18 March 2020 | News
Researchers in Singapore find a common therapeutic vulnerability for a genetically diverse and deadly blast crisis chronic myeloid leukaemia
image courtesy: GMP News
Scientists and clinicians from Duke-NUS Medical School, the Agency for Science, Technology and Research’s (A*STAR’s) Genome Institute of Singapore (GIS), and the Singapore General Hospital (SGH), have devised a novel drug combination that could treat a particularly deadly form of leukaemia, known as blast crisis (BC) chronic myeloid leukaemia (CML).
The team has also developed strategies that may identify patients with early-stage or chronic phase (CP) CML who are at increased risk of developing BC, and potentially preventing disease progression.
CML is a blood cancer that can be controlled by continuously taking an expensive type of medicine called a tyrosine kinase inhibitor (TKI). In almost all patients, stopping TKI treatment results in recurrence of CML.
While most CML patients respond well to life-long TKI usage, about 10 per cent of patients become resistant to TKIs, and progress to late-stage or blast crisis (BC) CML. Patients with BC almost always die from their disease. While many genetic mutations are known to be associated with BC progression, the mechanisms by which they and other factors cause BC remain largely unknown. This knowledge gap prevents clinicians from identifying which CML patients are at risk of BC progression, and treating BC when it occurs.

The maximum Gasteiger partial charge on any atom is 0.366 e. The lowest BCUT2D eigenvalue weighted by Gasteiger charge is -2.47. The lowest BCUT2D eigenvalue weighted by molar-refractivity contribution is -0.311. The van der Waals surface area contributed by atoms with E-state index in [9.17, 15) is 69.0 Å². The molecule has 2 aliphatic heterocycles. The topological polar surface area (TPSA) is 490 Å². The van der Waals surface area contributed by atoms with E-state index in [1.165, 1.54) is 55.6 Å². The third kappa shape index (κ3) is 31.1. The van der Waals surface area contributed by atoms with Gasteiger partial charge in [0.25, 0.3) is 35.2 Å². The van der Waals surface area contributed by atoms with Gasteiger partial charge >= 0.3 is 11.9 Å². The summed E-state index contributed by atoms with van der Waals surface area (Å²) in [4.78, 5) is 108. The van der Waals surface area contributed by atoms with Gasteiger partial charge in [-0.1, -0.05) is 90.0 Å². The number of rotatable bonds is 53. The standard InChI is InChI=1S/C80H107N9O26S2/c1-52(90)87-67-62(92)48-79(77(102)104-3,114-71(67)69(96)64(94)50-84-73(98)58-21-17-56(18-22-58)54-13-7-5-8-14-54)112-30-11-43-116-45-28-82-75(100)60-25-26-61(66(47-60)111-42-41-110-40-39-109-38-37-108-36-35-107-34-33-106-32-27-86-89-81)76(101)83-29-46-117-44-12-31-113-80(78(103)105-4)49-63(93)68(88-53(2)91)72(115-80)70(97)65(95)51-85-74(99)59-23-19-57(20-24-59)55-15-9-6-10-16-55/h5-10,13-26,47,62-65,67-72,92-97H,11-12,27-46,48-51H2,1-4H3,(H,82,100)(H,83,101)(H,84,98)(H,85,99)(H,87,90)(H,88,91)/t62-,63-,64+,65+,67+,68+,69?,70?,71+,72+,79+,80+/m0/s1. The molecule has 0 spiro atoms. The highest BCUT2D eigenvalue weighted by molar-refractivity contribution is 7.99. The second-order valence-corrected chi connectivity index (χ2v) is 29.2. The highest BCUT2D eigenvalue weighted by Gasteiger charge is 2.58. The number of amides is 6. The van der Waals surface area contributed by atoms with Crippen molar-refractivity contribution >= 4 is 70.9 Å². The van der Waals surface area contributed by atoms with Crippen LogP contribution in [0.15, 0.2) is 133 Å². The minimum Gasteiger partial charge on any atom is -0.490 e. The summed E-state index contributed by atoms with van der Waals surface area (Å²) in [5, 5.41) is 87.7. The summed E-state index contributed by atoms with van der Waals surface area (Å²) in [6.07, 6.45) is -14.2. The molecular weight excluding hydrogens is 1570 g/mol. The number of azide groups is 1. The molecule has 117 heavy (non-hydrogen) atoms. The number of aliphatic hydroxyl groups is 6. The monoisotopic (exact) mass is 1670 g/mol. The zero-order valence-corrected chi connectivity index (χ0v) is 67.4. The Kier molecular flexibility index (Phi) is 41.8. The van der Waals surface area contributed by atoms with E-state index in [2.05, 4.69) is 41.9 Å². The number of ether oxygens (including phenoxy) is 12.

“To fill these critical gaps, we employed the latest molecular approaches to establish that the so-called ‘polycomb repressive complex’, or PRC, alters the regulation of a set of genes which drive BC progression,” said Dr Tun Kiat Ko, Research Fellow at Duke-NUS’ Cancer and Stem Cell Biology (CSCB) programme. He also added, “We found that the consequences of altered PRC activity were common to the majority of BC cases, regardless of the different leukaemia-causing mutations we also found in them.”
Using this increased understanding, the team devised novel drug combinations, which reverse the downstream effects of the PRC in BC. At the same time, they also developed methods to identify CML patients who were at increased risk of developing TKI-resistance and progressing to BC.
The team is currently working on approaches to identify CML patients who are at risk of BC transformation, and also to determine why the key PRC-related events occur in the first place.